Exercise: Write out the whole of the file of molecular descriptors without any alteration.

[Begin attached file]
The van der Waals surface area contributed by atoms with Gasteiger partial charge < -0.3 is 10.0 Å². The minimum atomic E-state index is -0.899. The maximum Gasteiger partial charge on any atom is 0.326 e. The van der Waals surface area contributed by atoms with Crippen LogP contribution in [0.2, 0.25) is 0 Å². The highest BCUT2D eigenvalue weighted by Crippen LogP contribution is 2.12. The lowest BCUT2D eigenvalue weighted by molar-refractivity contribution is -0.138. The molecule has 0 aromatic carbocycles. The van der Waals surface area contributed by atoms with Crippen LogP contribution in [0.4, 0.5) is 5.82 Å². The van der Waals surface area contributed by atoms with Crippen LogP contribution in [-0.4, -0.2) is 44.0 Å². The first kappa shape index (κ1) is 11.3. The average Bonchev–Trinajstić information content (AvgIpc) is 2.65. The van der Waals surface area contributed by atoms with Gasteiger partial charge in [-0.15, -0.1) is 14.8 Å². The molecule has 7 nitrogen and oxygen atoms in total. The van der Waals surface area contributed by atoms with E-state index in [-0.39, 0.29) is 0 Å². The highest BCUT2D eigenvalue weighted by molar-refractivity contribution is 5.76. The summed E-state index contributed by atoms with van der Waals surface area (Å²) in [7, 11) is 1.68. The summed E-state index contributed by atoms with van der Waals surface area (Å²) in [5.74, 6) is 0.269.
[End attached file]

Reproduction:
The van der Waals surface area contributed by atoms with Gasteiger partial charge < -0.3 is 10.0 Å². The minimum atomic E-state index is -0.899. The maximum Gasteiger partial charge on any atom is 0.326 e. The van der Waals surface area contributed by atoms with Crippen LogP contribution in [0.2, 0.25) is 0 Å². The highest BCUT2D eigenvalue weighted by Crippen LogP contribution is 2.12. The lowest BCUT2D eigenvalue weighted by molar-refractivity contribution is -0.138. The molecule has 0 aromatic carbocycles. The van der Waals surface area contributed by atoms with Crippen LogP contribution in [0.4, 0.5) is 5.82 Å². The van der Waals surface area contributed by atoms with Crippen LogP contribution in [-0.4, -0.2) is 44.0 Å². The first kappa shape index (κ1) is 11.3. The average Bonchev–Trinajstić information content (AvgIpc) is 2.65. The van der Waals surface area contributed by atoms with Gasteiger partial charge in [-0.15, -0.1) is 14.8 Å². The molecule has 7 nitrogen and oxygen atoms in total. The van der Waals surface area contributed by atoms with E-state index in [-0.39, 0.29) is 0 Å². The highest BCUT2D eigenvalue weighted by molar-refractivity contribution is 5.76. The summed E-state index contributed by atoms with van der Waals surface area (Å²) in [7, 11) is 1.68. The summed E-state index contributed by atoms with van der Waals surface area (Å²) in [5.74, 6) is 0.269.